Archive | September, 2014

Living life offline

30 Sep

My Year 10 students will be studying The Secret Life of Walter Mitty as their set text next term.  One of the issues that the film raises is the relationship between life online and living life.

To illustrate this tension, I want to show my students the Virgin Australian ad featuring Jane Lynch.  Students will be tasked with identifying film techniques, key issues, and how those issues are represented.

‘Three and a half seconds about life’

29 Sep

Three and a half seconds about life is a short animation by Yoav Brill, Shay Yosef and Eran Hilleli.  The animation flits from one moment to the next, chronicling the deaths of birds.

Students could use this as a related text, discussing the discoveries made by the responder after viewing the animation.  Stronger students in particular may be able to explore the tensions between industry and nature, leisure and nature, for example.

This could also be used as a writing prompt, with students exploring some of the issues raised by the short film.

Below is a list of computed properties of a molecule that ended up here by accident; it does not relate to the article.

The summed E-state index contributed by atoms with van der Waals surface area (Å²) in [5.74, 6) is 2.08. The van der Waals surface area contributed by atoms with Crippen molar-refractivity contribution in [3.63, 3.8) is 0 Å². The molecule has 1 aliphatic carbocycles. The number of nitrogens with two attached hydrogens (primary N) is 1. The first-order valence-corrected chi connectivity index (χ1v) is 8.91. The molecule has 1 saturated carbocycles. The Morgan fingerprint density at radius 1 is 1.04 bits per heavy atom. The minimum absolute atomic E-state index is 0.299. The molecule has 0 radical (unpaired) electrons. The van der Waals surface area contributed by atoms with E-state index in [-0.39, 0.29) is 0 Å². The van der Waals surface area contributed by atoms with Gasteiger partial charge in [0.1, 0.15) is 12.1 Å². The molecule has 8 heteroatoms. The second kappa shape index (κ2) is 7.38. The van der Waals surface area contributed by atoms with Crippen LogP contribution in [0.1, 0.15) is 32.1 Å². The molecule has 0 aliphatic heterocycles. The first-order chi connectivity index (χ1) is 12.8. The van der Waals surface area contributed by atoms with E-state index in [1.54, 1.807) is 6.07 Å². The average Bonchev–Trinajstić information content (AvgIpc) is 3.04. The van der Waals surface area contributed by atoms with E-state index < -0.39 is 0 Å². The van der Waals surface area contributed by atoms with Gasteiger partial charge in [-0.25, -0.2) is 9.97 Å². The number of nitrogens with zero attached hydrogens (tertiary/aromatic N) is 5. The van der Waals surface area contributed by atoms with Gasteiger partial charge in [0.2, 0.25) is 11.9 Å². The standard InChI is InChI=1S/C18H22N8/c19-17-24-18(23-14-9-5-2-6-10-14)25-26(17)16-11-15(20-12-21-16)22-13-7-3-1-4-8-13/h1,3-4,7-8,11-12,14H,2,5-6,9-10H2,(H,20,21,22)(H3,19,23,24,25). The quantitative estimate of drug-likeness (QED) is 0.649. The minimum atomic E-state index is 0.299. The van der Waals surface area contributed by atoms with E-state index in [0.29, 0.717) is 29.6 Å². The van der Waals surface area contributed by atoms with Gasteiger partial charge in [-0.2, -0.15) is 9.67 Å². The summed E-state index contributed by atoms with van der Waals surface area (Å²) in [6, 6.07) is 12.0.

For other Discovery related text ideas, click here.

100 books

28 Sep

Blogger and author Jessie Ansons has set a challenge to read (and, I presume, review) 100 must read books.  The list can be found here.  Skimming the selection got me thinking about the books that I think are missing from that list.

For example, I would love to see Toni Morrison’s Beloved on that list.  Morrison’s text showcases the complex interplay of past, present and future, and the difficult decisions which reverberate across time and space.

I would also like to see the much beloved John Green represented in the list.  My vote would be for Paper Towns or The Fault in our Stars, however I would be happy to see any of his works make the list.  Green has this uncanny ability to consistently craft engaging adolescent voices and it is for this, as much his story telling ability, that should earn him a place on the list.

Elliot Perlman’s The Street Sweeper should also make the list.  Perlman’s knitting together of separate histories makes for compelling reading.

If I were tailoring this list for Australian audiences I would also include a few more Australian classics.  Joan Lindsay’s Picnic at Hanging Rock, Eleanor Dark’s Return to Coolami, or Such is Life by Joseph Furphy (pen name Tom Collins) would all be viable options.  That said, I suspect Picnic at Hanging Rock is probably the most readable.